Figured I should share this here. I posted this yesterday:
Originally shared by Fred Robel
Could the Southwest Airlines Flight 1380 accident have been prevented somehow? I’m going to give a strong “Yes, Maybe”; and lay out how and why.
To explore this, we need to go back to August of 2016. When an eerily similar accident occurred, to the same type of aircraft and engine, on Southwest flight 3472. https://en.wikipedia.org/wiki/Southwest_Airlines_Flight_3472 … Uncontained engine failure…. loss of cabin pressure.. emergency landing.
The NTSB found the cause to be a C-1 fan blade, that had cracked at the mounting root, and broken away in flight. Causing damage to the engine and airframe; and the inlet cowl being broken apart and away.
Stop me when I sound like I’m describing what happened yesterday.
Following this accident, from 2016, CFM International issued a Service Bulletin for the CFM56-7B engines, in March of 2017. This SB called for the Ultrasonic NDT (Non Destructive Testing) inspection of the blade root area on certain part numbers of C-1 fan blades.
This first SB, 72-1019, was recommended to be accomplished as soon as possible on engines with more than 15,000 flight hours since last shop visit, as of the issue date of the SB; and not later than Sept 24, 2017.
Important to note the word “recommended”. As Service Bulletins from the manufacturer are not mandatory to perform.
Then, in July of 2017, CFM International issued another Service Bulletin for the CFM56-7B engine. This SB also called for the Ultrasonic NDT inspection of the blade root area of those same part number C-1 fan blades.
This SB, 72-1024, was recommended to be accomplished as soon as possible, no later than Dec of 2018.
I should note that in order to perform these inspections on operating aircraft; the blades would have to be removed, cleaned, and inspected with a specialized Ultrasonic probe, then reinstalled. Easily taking a full work shift to accomplish, for several people.
What is the FAA response to all of this?
In August 2017, they began the process of issuing an Airworthiness Directive (AD). This process starts with a Notice of Proposed Rule Making (NPRM). This is issued, to give manufacturers and operators a chance for input on the new rule
This proposed AD would make following the two SB’s that I discussed, mandatory for operators to follow.
Unfortunately, that is all we hear from the FAA on the matter. As of today, the final AD has not been issued.
The Europeans, on the other hand…..
EASA (the EU version of the FAA) issued an AD of their own in March of 2018. This EASA AD only applied to aircraft that are registered in the EU, so would not apply to Southwest Airlines aircraft.
This EASA AD, 2018-0071, requires compliance with the CFM SB’s within 9 months of the AD issue.
This all brings us to yesterday. When that Southwest Airlines B737-700 had its LH CFM56-7B powerplant experience an uncontained failure in flight.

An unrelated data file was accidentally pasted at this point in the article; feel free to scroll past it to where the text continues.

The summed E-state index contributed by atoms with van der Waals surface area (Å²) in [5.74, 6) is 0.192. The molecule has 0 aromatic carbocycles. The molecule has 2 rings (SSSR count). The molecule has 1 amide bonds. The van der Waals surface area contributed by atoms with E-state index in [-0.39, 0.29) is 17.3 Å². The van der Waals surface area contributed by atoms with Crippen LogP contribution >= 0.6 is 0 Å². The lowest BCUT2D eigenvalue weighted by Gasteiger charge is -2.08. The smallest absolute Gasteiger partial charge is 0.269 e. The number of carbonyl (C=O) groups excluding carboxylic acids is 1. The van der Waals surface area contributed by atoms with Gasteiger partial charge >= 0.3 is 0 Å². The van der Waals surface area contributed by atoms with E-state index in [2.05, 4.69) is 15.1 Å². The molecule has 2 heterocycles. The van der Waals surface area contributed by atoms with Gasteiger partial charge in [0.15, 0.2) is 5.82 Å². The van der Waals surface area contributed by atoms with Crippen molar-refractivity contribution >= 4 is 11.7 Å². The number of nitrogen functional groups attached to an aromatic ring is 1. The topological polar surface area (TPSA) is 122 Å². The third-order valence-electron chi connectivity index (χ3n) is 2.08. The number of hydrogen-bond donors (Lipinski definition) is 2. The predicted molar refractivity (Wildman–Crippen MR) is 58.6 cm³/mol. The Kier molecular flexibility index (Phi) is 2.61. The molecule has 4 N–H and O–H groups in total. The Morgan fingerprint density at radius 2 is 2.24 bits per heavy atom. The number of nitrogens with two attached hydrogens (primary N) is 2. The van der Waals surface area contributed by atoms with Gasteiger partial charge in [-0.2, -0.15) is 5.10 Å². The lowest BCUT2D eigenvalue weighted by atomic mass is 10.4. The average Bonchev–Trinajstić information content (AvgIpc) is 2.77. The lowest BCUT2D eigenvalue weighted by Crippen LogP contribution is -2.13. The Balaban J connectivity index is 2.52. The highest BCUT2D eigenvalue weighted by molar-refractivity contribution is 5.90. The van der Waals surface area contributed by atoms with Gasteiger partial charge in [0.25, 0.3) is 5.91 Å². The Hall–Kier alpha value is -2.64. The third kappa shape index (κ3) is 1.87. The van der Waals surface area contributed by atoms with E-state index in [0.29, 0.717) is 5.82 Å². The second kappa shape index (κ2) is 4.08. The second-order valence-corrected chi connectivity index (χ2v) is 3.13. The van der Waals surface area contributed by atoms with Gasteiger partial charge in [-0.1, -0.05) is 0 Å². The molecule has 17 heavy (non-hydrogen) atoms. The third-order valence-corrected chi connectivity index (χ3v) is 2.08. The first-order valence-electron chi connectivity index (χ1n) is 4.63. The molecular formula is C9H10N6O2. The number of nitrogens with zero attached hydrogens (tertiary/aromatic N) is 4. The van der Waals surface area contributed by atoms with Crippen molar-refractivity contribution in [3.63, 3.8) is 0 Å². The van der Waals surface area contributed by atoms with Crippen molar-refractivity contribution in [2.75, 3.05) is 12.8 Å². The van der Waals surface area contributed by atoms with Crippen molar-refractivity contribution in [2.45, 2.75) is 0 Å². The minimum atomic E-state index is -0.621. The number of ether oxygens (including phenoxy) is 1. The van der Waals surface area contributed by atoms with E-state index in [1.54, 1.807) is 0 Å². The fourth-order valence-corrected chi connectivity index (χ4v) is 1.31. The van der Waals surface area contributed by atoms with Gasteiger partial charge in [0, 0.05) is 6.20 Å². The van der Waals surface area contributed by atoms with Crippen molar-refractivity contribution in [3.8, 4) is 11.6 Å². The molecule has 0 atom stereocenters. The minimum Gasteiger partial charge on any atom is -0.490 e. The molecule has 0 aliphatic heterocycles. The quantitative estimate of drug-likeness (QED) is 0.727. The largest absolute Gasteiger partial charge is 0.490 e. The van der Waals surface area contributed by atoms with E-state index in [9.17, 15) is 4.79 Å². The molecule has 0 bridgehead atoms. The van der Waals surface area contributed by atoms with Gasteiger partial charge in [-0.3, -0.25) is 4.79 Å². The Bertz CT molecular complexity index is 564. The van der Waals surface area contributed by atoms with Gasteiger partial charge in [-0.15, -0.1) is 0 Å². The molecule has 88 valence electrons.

Initial NTSB statement says that one fan blade broke away, at the root mount, where the break displayed signs of metal fatigue.
This time someone died because of it.
Here is where my “Maybe” comes into play.
Could this have been prevented? Yes. IF……. operators had followed the recommended Service Bulletins issued by CFM Int’l last year; and performed all inspections “as soon as possible”.
And, IF….. the exact part that cracked, and broke, this time; is the same area that cracked and broke last time; and is the same part number blade…… and an invisible crack was not missed on inspection… which can happen, as we are all human.
So a lot of IF’s and MAYBE’s. Throw in there: What if the FAA had latched onto this as a very big concern, and issued a special fast tracked AD, making those inspections mandatory, and let’s say, must be done within 30 calendar days. Why not, this is speculation.
The conclusion I arrive at, is that at the very least, this kind of situation should make us examine the extended time frame that it takes to issue regulatory guidance. I know the time frame is to encourage reflection, and remove high emotions from these decisions.
But perhaps, when there was so near a miss (Aug 2016), we should react a little faster, and more decisively.
As an addendum to all of this: I should point out a key phrase mentioned back in the Service Bulletins; “Last Shop Visit”. At a shop visit, an engine has been removed from the aircraft. And these C-1 Fan Blades are subjected to very thorough inspection, both visual, and NDT
And when installed on an operation aircraft, they are removed for lubrication periodically. Where they are cleaned and visually inspected.
Also, anytime they are repaired (as in nicks to the blades and such), they are NDT’d as well.
So it isn’t as if these C-1 Fan Blades are neglected. Quite the opposite. They are cleaned and looked at regularly.
Final, final thought: Folks, don’t let this put you off flying. Flying is very safe. Consider how many aircraft Southwest Airlines alone has flying currently in their fleet. The thousands of flight hours they fly every month. With no accidents. It is an amazing accomplishment
(photo is from August 2016 accident)
#SouthwestFlight1380 #southwest #aviation #B737